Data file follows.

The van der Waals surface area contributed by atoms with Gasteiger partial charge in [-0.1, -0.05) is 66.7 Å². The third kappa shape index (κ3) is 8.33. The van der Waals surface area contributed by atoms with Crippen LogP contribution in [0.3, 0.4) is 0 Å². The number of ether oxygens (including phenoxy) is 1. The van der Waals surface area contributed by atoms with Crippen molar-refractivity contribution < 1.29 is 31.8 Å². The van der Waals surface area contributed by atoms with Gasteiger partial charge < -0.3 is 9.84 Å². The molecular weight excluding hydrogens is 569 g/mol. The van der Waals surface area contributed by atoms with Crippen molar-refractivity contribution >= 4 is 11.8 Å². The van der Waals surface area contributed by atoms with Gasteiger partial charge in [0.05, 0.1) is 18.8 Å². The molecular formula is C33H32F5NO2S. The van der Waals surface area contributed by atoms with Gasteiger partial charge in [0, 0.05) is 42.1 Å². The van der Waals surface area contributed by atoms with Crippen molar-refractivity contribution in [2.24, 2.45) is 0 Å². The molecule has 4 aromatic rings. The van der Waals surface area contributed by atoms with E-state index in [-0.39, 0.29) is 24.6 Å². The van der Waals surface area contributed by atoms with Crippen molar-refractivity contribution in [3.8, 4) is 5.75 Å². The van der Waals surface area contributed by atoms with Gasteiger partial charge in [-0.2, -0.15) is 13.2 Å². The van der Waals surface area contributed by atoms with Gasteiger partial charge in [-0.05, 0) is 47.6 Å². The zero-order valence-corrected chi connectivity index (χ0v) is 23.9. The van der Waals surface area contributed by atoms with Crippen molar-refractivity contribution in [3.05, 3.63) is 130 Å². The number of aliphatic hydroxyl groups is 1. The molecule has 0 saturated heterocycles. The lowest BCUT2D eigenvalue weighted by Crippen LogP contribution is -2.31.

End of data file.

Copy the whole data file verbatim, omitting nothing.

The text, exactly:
The van der Waals surface area contributed by atoms with Gasteiger partial charge in [-0.1, -0.05) is 66.7 Å². The third kappa shape index (κ3) is 8.33. The van der Waals surface area contributed by atoms with Crippen LogP contribution in [0.3, 0.4) is 0 Å². The number of ether oxygens (including phenoxy) is 1. The van der Waals surface area contributed by atoms with Crippen molar-refractivity contribution < 1.29 is 31.8 Å². The van der Waals surface area contributed by atoms with Gasteiger partial charge < -0.3 is 9.84 Å². The molecular weight excluding hydrogens is 569 g/mol. The van der Waals surface area contributed by atoms with Crippen molar-refractivity contribution >= 4 is 11.8 Å². The van der Waals surface area contributed by atoms with Gasteiger partial charge in [0.05, 0.1) is 18.8 Å². The molecular formula is C33H32F5NO2S. The van der Waals surface area contributed by atoms with Gasteiger partial charge in [0, 0.05) is 42.1 Å². The van der Waals surface area contributed by atoms with Crippen molar-refractivity contribution in [2.24, 2.45) is 0 Å². The molecule has 4 aromatic rings. The van der Waals surface area contributed by atoms with E-state index in [-0.39, 0.29) is 24.6 Å². The van der Waals surface area contributed by atoms with Crippen molar-refractivity contribution in [3.8, 4) is 5.75 Å². The van der Waals surface area contributed by atoms with Gasteiger partial charge in [-0.2, -0.15) is 13.2 Å². The van der Waals surface area contributed by atoms with Gasteiger partial charge in [-0.05, 0) is 47.6 Å². The zero-order valence-corrected chi connectivity index (χ0v) is 23.9. The van der Waals surface area contributed by atoms with Crippen molar-refractivity contribution in [3.05, 3.63) is 130 Å². The number of aliphatic hydroxyl groups is 1. The molecule has 0 saturated heterocycles. The lowest BCUT2D eigenvalue weighted by Crippen LogP contribution is -2.31.